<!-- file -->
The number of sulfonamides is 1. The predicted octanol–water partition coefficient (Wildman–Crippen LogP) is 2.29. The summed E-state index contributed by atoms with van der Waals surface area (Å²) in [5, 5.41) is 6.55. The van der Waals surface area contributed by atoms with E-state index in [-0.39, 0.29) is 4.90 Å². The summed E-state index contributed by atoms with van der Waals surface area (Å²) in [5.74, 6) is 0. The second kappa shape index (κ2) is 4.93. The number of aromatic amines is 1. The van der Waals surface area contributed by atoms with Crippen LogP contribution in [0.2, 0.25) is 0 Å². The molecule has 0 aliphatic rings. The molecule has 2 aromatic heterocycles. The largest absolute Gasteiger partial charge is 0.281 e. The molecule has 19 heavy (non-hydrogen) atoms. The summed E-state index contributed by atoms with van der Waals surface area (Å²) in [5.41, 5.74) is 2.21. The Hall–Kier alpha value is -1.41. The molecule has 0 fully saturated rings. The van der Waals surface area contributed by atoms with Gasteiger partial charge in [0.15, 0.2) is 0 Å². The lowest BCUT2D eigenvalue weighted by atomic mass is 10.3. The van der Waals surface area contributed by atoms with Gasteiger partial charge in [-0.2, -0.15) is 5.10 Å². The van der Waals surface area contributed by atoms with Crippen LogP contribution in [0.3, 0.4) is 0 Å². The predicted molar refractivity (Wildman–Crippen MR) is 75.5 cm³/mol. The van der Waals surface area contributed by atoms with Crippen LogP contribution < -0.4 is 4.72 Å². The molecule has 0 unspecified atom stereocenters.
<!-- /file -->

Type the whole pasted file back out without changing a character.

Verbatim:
The number of sulfonamides is 1. The predicted octanol–water partition coefficient (Wildman–Crippen LogP) is 2.29. The summed E-state index contributed by atoms with van der Waals surface area (Å²) in [5, 5.41) is 6.55. The van der Waals surface area contributed by atoms with E-state index in [-0.39, 0.29) is 4.90 Å². The summed E-state index contributed by atoms with van der Waals surface area (Å²) in [5.74, 6) is 0. The second kappa shape index (κ2) is 4.93. The number of aromatic amines is 1. The van der Waals surface area contributed by atoms with Crippen LogP contribution in [0.2, 0.25) is 0 Å². The molecule has 0 aliphatic rings. The molecule has 2 aromatic heterocycles. The largest absolute Gasteiger partial charge is 0.281 e. The molecule has 19 heavy (non-hydrogen) atoms. The summed E-state index contributed by atoms with van der Waals surface area (Å²) in [5.41, 5.74) is 2.21. The Hall–Kier alpha value is -1.41. The molecule has 0 fully saturated rings. The van der Waals surface area contributed by atoms with Gasteiger partial charge in [0.15, 0.2) is 0 Å². The lowest BCUT2D eigenvalue weighted by atomic mass is 10.3. The van der Waals surface area contributed by atoms with Gasteiger partial charge in [-0.2, -0.15) is 5.10 Å². The van der Waals surface area contributed by atoms with Crippen LogP contribution in [0.3, 0.4) is 0 Å². The predicted molar refractivity (Wildman–Crippen MR) is 75.5 cm³/mol. The van der Waals surface area contributed by atoms with Crippen LogP contribution < -0.4 is 4.72 Å². The molecule has 0 unspecified atom stereocenters.